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Water and Land Resources Division

King County, Washington

For questions about the Water and Land Resources' website, please contact Fred Bentler, webmaster.

Water and Land Resources Division, King County, Washington

Farmland Preservation Program

 Pumpkin patch
Snoqualmie Valley pumpkin patch

The Farmland Preservation Program (FPP) began in 1979 when the voters of King County approved an initiative authorizing the County to preserve rapidly diminishing farmland by purchasing the right to develop it. During the 1980's, King County acquired the development rights on 12,600 acres of high quality farmland within its boundaries. The County is continuing to purchase development rights on select properties and there are now approximately 13,200 acres that are permanently protected.

FPP properties include dairies, beef, horse and other animal operations as well as nurseries, turf farms, and farms raising hay, silage, berries, row crops, flowers and Christmas trees. These protected farmlands are located primarily in the Green, Sammamish, and Snoqualmie River Valleys and on the Enumclaw Plateau and Vashon Island (see map of protected farmlands in King County).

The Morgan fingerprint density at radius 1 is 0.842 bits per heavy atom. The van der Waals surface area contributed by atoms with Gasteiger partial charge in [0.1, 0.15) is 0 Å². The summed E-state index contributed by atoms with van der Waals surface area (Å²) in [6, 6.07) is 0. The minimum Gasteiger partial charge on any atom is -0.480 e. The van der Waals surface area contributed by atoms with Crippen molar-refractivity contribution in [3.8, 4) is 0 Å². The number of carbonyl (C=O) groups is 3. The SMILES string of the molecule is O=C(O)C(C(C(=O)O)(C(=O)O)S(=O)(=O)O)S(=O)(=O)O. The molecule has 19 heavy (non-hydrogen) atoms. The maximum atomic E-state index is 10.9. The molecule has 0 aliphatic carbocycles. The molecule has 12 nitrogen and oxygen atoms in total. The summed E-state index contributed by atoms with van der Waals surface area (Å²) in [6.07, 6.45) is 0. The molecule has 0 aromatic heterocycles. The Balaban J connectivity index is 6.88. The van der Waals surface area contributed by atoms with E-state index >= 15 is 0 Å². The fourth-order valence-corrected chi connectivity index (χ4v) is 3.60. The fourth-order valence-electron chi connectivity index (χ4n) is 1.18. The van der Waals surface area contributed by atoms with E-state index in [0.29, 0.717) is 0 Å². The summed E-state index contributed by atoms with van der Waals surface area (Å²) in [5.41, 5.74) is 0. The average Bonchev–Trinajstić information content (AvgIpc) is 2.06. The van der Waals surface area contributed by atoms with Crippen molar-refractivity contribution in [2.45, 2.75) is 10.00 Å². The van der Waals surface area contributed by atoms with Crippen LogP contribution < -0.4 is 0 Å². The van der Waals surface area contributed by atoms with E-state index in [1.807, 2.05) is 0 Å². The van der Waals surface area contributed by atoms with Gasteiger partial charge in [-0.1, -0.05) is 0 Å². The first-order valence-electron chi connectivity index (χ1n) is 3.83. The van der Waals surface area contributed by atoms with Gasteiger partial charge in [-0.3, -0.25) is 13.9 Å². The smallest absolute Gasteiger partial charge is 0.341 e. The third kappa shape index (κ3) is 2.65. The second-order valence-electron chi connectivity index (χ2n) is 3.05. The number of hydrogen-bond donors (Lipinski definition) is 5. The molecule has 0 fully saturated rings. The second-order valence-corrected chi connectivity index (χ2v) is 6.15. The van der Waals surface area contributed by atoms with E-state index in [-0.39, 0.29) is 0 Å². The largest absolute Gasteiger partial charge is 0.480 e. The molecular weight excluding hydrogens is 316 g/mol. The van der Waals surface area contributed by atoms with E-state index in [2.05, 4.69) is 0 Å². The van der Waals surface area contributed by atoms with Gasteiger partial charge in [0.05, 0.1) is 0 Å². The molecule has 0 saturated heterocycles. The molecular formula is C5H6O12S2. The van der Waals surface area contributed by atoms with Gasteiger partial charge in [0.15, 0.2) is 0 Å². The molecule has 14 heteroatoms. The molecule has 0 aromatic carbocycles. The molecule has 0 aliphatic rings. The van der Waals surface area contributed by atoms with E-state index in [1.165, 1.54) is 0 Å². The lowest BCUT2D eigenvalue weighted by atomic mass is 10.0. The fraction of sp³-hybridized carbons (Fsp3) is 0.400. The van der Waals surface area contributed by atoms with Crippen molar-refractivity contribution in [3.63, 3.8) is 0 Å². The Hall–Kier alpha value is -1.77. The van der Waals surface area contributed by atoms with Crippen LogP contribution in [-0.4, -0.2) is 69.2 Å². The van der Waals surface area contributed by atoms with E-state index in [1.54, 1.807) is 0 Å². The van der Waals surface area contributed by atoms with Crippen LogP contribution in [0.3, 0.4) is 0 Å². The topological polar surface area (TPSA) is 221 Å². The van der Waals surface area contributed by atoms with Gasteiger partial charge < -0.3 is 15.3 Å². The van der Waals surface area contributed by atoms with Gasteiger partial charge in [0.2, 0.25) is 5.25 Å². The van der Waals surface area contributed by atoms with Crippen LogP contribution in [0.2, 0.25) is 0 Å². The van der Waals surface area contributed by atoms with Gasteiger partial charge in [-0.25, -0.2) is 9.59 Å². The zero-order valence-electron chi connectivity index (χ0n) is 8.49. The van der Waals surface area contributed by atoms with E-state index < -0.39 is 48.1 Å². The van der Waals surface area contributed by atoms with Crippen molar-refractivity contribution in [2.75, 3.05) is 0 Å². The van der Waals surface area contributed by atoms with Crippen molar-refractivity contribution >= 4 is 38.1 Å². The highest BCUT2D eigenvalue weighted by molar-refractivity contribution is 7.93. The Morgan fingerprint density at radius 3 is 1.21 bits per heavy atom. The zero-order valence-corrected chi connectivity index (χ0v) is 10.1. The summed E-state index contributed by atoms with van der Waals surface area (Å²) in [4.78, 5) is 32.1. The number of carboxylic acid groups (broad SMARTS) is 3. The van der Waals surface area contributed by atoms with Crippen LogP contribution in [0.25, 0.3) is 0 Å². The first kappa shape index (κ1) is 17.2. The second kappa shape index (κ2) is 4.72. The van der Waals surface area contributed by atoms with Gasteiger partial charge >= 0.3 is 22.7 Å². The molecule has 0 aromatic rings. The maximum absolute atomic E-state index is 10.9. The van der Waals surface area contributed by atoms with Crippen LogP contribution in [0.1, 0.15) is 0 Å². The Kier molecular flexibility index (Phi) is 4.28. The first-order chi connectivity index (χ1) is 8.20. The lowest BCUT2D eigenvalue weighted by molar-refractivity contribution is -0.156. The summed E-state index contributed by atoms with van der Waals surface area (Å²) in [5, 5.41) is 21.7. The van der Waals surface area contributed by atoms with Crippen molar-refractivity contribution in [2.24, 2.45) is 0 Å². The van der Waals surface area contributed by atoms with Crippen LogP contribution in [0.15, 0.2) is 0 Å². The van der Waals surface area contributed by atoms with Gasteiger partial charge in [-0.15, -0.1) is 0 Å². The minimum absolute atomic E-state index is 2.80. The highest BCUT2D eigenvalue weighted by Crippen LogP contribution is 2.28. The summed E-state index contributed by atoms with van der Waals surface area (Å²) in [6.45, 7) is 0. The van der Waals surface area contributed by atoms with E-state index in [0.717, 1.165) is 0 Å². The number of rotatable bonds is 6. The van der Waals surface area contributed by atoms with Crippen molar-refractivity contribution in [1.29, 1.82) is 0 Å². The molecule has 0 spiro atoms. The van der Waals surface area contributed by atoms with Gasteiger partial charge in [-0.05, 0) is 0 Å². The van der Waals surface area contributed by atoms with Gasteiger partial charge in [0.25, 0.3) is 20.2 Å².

The FPP is a voluntary program. In selling the development rights to their property, owners allow restrictive covenants to be placed on it which limit the property's use and development. The covenants restrict the property to agriculture or open space uses, limit the number of residences permitted, require that 95% of the property be kept open and available for cultivation, require a minimum lot size if the property is subdivided, and restrict activities that would impair the agricultural capability of the property. The restrictive covenants are contained in a conveyance instrument called the Deed Of and Agreement Relating to Development Rights (Click to view a copy of a blank Deed and Agreement in MS Word format).

See also:

Puget Sound Fresh farms website.

Staff Contact:

Ted Sullivan 
FPP Program Manager

This program is made possible with the generous support of the King Conservation District.